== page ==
This is a story about how I went looking for some very, very tiny animals, and ended up stumbling (almost literally!) on a very, very large animal.
I had learned about Microstigmus wasps from the director of the biological station. She told me that these tiny, eusocial wasps build nests that hang from a string from the undersides of leaves, and that I should keep an eye out for them in the forest. She liked to show them to visitors when she could find them.
It didn’t take me long to discover one…in fact it was that very night on a night hike, which was largely unsuccessful. I found a Microstigmus nest hanging from a leaf and decided that I should return during the day to get photos of the wasps themselves.
The next day, I hiked the same trail, keeping an eye out for the tree with large buttress roots adjacent to the nest. My eyes were trained on the undersides of leaves, scanning as I walked along and it was because of this that I stepped over a large buttress root and very nearly onto a tapir, lying in the middle of the path.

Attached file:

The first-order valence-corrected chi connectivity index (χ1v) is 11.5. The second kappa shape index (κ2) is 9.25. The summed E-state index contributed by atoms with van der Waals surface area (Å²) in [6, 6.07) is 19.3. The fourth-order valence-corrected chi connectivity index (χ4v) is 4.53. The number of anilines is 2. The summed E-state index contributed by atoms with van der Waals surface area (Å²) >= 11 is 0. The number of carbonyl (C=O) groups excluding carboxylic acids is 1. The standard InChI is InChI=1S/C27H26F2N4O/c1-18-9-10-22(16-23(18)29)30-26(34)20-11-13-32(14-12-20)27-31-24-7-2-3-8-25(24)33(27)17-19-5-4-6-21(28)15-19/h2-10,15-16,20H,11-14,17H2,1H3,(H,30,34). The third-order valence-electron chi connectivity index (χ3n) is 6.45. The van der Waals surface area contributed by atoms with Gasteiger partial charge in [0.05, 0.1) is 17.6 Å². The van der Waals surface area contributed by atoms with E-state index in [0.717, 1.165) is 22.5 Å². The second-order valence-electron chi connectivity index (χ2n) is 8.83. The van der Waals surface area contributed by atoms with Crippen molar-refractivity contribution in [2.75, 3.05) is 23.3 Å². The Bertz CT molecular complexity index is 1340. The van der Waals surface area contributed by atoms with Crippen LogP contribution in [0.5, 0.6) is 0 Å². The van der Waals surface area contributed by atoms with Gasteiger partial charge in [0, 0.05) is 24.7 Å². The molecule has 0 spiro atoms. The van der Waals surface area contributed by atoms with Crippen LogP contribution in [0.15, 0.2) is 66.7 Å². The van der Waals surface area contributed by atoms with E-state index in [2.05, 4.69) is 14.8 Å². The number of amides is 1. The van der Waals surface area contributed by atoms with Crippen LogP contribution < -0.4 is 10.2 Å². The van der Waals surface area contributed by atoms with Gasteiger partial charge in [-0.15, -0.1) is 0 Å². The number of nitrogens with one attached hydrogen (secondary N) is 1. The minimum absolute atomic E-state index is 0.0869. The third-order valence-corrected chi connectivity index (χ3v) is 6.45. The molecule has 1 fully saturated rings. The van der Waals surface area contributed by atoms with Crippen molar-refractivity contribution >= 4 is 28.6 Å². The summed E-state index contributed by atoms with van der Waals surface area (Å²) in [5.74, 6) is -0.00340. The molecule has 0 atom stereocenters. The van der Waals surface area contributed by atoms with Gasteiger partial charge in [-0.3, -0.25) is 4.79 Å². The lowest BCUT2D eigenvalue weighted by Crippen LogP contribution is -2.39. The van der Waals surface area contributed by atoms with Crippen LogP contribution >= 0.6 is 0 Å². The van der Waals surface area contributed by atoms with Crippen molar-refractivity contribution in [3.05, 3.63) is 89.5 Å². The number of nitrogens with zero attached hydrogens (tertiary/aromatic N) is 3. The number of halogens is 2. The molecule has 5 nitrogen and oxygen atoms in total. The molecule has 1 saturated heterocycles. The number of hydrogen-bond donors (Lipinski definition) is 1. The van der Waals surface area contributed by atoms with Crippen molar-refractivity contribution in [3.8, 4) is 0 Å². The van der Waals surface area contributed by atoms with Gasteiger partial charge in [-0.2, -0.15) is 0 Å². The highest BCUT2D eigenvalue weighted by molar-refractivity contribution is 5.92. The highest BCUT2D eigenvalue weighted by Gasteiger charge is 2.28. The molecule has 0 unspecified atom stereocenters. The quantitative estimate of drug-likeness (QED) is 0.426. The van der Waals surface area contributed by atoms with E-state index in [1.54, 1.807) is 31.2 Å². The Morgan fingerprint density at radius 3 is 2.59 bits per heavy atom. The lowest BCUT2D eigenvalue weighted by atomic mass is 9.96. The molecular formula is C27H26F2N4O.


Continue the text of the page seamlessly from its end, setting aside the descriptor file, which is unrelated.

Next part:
I might very well have stepped entirely ON the tapir if it hadn’t announced its over 200kg presence with a loud HARRUMPH of snorted air. I froze, foot in mid step, and my heart skipped a beat as I gazed down on the large-bodied mammal snorting at me, less than 2 m away. It was quite reminiscent of the time I stumbled upon a cassowary while alone in a Queensland rainforest.
Then I slowly stepped backwards over the buttress and crouched down behind it, swinging my camera around to take some photos. The tapir yawned widely and stood up and turned around (giving me heart palpitations again), then promptly went back to sleep. It was appallingly dark in the forest, and most of my photos came out poorly (I hate the way they look with flash and it was hard to get a low enough shutter speed without a tripod). But wow! What an experience. What an interaction!